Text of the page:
NGC6366 Globular Cluster

NGC6366

 

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February 6, 2017

More than 150 globular clusters orbit the Milky Way’s core.  Each is a more-or-less spherical grouping of hundreds of thousands of stars tightly held together by gravity.  Some, like M13 are big, bright, tightly packed and spectacular.  Others… not so much.

NGC6366 is usually overlooked amongst the many globular clusters of Ophiuchus, like M10, M12 and M14..  It is so sparse that it barely looks like a globular cluster at all. It is small and dim, covering only as much sky as 1/4 of the full moon.  

In spite of its lacklustre appearance, there are some facts that make it interesting: it is a “metal rich” cluster, meaning its stars have relatively large amounts of elements heavier than hydrogen and helium.  It contains relatively few low mass stars; one theory is that the lower mass stars have been stripped away by the main portion of the Milky Way galaxy through “tidal stripping.”

This object was imaged in the nights right around full moon in June, 2014, possibly in the worst imaging conditions I’ve ever encountered: turbulence, humidity, wind, intermittent cloud, intense moonlight, bad light pollution in my southern sky — this image has got it all. My article on imaging in moonlight describes some of the strategies I use under these conditions.

A previous version was published in the September 2015 Astronomy Magazine. The current version shows many more stars, better colour and a larger extent of the object. It represents recent improvements in my  image processing workflow.

Tekkies:

SBIG STL-11000M camera, Baader LRGB filters, 10″ f/6.8 ASA astrograph, Paramount MX. Guided with STL-11000′s remote guide head using 80 mm f/6 refractor. Focusing with FocusMax. Acquisition, guiding and calibration with Maxim DL. Registration, integration and processing in PixInsight. Shot from my SkyShed in Guelph, Ontario. Gibbous moon. Very good transparency and poor seeing throughout.

7x10m R, 6x10m G, 5x10m B, 5x15m L , all unbinned frames (total=4hr15m).

RGB
Creation and cleanup:  L, R, G and B masters were cropped and processed separately with DBE. R, G and B were combined to make an RGB image which was processed with ColorCalibration.

Linear Noise Reduction:  MultiscaleLinearTransform was used to reduce noise in the background areas. A Linear mask and the following Layer settings for threshold and strength were used: Layer 1: 3.0, 0.75   Layer 2: 2.5, 0.62  Layer 3: 2.0, 0.5  Layer 4: 0.5, 0.2, Layer 5: 0.5, 0.1.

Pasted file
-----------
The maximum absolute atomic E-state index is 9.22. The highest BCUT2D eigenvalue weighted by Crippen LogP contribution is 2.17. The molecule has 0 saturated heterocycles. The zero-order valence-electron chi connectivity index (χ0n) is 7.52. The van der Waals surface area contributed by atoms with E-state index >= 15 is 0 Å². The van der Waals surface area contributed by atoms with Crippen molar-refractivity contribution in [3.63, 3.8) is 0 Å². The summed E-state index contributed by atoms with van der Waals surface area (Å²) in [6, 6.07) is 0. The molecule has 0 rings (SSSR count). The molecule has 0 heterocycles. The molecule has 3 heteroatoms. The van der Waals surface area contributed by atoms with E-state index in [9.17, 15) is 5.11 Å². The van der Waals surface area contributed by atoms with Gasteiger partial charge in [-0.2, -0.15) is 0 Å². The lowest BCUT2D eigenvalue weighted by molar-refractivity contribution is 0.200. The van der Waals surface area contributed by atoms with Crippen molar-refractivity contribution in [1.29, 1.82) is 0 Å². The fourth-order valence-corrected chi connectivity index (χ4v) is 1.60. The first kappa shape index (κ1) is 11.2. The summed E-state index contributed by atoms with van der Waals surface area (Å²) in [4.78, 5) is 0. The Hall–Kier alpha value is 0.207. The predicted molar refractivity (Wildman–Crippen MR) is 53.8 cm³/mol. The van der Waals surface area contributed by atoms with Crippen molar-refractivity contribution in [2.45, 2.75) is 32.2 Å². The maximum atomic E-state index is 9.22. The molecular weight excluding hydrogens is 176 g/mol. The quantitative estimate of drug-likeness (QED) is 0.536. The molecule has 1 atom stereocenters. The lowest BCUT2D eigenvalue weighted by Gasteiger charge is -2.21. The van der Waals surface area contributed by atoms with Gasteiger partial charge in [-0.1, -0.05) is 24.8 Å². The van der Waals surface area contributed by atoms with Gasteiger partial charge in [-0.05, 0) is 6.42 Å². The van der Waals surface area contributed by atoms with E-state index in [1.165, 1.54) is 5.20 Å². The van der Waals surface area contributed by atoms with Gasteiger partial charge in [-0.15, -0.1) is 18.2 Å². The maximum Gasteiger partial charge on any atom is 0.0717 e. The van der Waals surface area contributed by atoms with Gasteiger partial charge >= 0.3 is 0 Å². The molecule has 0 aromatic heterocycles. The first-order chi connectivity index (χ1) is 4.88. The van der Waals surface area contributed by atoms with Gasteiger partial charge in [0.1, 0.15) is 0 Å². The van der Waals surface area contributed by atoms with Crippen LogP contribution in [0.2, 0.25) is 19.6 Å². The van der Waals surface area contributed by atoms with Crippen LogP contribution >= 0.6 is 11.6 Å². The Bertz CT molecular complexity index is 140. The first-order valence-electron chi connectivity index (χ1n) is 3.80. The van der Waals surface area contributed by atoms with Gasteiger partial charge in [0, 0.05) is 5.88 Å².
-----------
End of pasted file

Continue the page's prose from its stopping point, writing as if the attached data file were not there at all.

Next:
Stretching:  HistogramTransformation was applied to make a pleasing yet bright image. During stretching, it was noted that the colours were not properly balanced for the background, so this was adjusted manually using sliders for the individual colour channels, as well as the RGB/K slider.

Synthetic Luminance:
Creation and cleanup of SynthL: The cleaned up L, R, G and B masters were combined using the ImageIntegration tool (average, additive with scaling, noise evaluation, iterative K-sigma / biweight midvariance, no pixel rejection).

Linear Noise Reduction:  MultiscaleLinearTransform was used to reduce noise in the background areas. A Linear mask and the following Layer settings for threshold and strength were used: Layer 1: 3.0, 0.75   Layer 2: 2.5, 0.62  Layer 3: 2.0, 0.5  Layer 4: 0.5, 0.2, Layer 5: 0.5, 0.1.

Stretching: HistogramTransformation was applied to make a pleasing yet bright image. 

Nonlinear Noise Reduction: TGVDenoise was applied and the image was re-stretched to reset the black point. 

Combining SynthL with RGB:
The luminance channel of the RGB image was applied with LRGBCombine to make a SynthLRGB image. Colour noise reduction was used at default settings

Final Processing of SynthLRGB:
Background and star brightness, contrast and saturation were adjusted in several iterations using Curves with masks as required.

Image scale is about 1.1 arc sec per pixel.

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